FDA Approves First Treatment for Acid Sphingomyelinase Deficiency

The FDA approved olipudase alfa (xenpozyme) for the treatment of the rare genetic disease acid sphingomyelinase deficiency (ASMD) in pediatric and adult patients. Olipudase alfa is the first medication approved to treat symptoms not related to the central nervous system in these patients.

Olipudase alfa is to be administered through intravenous infusion. The treatment received approval after a randomized, double-blind, placebo-controlled study demonstrated the efficacy of the enzyme replacement therapy. The study enrolled 31 patients who were randomly assigned to take olipudase alfa or a placebo. After the study’s completion, researchers determined that the treatment improved lung function and reduced liver and spleen size—organs that are affected by sphingomyelin accumulation that occurs in patients with this disease.

“ASMD has a debilitating effect on people’s lives and there is a critical need to increase treatment options for patients who suffer from this rare disease,” said Christine Nguyen, MD, deputy director of the Office of Rare Diseases, Pediatrics, Urologic and Reproductive Medicine in the FDA’s Center for Drug Evaluation and Research, in a press release.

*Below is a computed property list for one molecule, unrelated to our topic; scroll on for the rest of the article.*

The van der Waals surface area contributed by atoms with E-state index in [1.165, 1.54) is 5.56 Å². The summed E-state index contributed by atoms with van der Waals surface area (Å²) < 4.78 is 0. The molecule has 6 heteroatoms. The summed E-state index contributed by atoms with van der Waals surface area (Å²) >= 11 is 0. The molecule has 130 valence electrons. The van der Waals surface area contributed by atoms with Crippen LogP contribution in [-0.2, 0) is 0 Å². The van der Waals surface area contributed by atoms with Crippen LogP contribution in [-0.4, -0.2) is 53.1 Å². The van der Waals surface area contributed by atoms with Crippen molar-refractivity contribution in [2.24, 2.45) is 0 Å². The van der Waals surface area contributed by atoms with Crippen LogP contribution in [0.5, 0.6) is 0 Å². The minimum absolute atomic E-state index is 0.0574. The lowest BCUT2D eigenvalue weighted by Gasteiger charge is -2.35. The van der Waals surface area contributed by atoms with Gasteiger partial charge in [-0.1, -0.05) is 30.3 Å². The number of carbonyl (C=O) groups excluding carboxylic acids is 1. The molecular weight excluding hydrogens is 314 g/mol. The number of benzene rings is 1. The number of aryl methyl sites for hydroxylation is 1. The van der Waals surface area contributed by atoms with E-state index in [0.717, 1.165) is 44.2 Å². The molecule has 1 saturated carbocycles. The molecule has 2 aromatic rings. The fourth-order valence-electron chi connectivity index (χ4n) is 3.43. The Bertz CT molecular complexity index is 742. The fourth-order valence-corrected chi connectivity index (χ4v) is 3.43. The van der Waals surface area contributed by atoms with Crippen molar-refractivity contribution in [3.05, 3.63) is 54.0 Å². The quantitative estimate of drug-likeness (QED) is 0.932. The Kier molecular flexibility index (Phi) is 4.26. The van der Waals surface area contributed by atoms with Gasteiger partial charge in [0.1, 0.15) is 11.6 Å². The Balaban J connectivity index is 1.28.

The FDA reported the most common adverse effects of olipudase alfa to include headache, cough, fever, joint pain, diarrhea, and low blood pressure. During the clinical trials, 75% of pediatric patients and 50% of adult patients experienced reactions including headaches, nausea, and vomiting. Additionally, the treatment carries a boxed warning for severe hypersensitivity reactions including anaphylaxis.

Laboratory test abnormalities were also reported, such as abnormal liver blood tests. Olipudase alfa should not be taken during pregnancy as it poses a risk for fetal harm, which was observed during animal studies.


—Jessica Ganga


FDA approves first treatment for acid sphingomyelinase deficiency, a rare genetic disease. News Release. US Food and Drug Administration; August 31, 2022. Accessed September 20, 2022.